Potential applications of horseshoe crab in biomedical research

Najian Ibrahim, Kannan Thirumulu Ponnuraj, Azlina Ahmad, Khairani Ida Mokhtar


Horseshoe crab is one of the oldest existing living fossils comprising four main species today. Of these, Limulus Polyphemus is found in North America and the other three species, Tachypleus tridentatus, Tachypleus gigas and Carcinoscorpius rotundicauda are found in Southeast Asia. Horseshoe crabs play important roles in the regulation of the coastal ecology communities whereby the eggs serve as the main diet of shorebird species during the migrating season. Horseshoe crab is also seen as a versatile organism, useful in the biomedicine field particularly, as its blue blood has been widely integrated to be used for endotoxin tester in vaccines, drugs and injectables. Researchers have explored a material called perivitelline fluid (PVF) from the egg of a fertilized horseshoe crab which is rich in important proteins and amino acids that are crucial for embryogenesis. Previous studies have shown that PVF has the ability to enhance cell growth and differentiation as well as in promoting generation of certain organs. Testing of PVF on many types of cells has shown positive results and hence, it is suggested that PVF could be used as a supplement to support cell growth in future. Highlighting the horseshoe crab as a living fossil, this review brings out the relevance of the blue blood and PVF of the horseshoe crab as sources benefitting molecular research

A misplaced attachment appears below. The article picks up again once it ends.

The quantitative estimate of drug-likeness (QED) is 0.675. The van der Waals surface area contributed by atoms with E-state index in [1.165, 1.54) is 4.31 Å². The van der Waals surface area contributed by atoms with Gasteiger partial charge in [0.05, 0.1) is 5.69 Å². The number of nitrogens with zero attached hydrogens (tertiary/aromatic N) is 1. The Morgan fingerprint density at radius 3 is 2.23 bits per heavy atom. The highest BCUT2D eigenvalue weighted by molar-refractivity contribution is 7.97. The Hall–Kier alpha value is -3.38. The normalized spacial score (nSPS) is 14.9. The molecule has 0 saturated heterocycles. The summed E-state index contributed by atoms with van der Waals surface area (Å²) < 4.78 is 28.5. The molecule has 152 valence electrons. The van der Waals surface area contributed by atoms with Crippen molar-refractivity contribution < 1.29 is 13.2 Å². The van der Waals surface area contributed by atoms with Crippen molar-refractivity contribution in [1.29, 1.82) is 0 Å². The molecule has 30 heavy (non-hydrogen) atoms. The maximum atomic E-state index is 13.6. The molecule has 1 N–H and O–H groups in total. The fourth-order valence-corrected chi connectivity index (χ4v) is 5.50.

Horseshoe crab; perivitelline fluid; embryogenesis; cell differentiation; biomedicine

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